What is Extensible Messaging and Presence Protocol (XMPP)?
The Extensible Messaging and Presence Protocol (XMPP) is a technology for the near-real-time exchange of messages and presence notifications, where data is exchanged over Extensible Markup Language (XML) streams. [XML is the language that defines a set of rules for encoding documents in a format that is both readable by humans and machines. Examples of XML-based formats include Microsoft Office and iWork.]
Unlike most instant messaging protocols, XMPP is defined in an open standard and uses an open systems approach of development and application, by which anyone may implement an XMPP service and interoperate with other organizations' implementations.
Because XMPP is an open protocol, implementations can be developed using any software license; although many server, client, and library implementations are distributed as free and open-source software, numerous freeware and commercial software implementations also exist.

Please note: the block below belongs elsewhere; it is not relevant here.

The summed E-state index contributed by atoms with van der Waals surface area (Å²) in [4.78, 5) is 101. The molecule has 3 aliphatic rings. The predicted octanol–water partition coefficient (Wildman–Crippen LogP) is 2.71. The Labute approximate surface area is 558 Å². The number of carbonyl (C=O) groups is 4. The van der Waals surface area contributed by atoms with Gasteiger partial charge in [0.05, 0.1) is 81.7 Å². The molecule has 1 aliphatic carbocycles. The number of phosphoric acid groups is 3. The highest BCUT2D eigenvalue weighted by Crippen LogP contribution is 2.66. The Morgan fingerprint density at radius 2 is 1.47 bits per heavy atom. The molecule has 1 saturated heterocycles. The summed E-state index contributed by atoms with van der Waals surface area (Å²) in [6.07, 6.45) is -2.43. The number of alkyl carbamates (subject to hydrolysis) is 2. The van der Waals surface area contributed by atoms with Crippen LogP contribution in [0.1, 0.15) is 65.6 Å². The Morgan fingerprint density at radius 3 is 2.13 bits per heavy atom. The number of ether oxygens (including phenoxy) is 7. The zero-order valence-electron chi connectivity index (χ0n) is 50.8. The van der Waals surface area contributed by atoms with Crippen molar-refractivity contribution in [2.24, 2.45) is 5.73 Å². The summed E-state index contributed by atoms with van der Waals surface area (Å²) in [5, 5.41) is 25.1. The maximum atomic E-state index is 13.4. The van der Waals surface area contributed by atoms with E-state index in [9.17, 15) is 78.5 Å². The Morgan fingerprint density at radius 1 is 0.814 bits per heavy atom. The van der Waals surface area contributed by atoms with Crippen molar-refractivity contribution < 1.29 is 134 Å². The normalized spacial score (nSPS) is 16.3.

The protocol was originally named Jabber, and was developed by the Jabber open-source community in 1999 for near real-time, instant messaging (IM), presence information, and contact list maintenance.
Designed to be extensible, the protocol has also been used for publish-subscribe systems; signaling for VoIP, video, and file transfer; gaming; Internet of Things applications such as the smart grid; and Social networking services.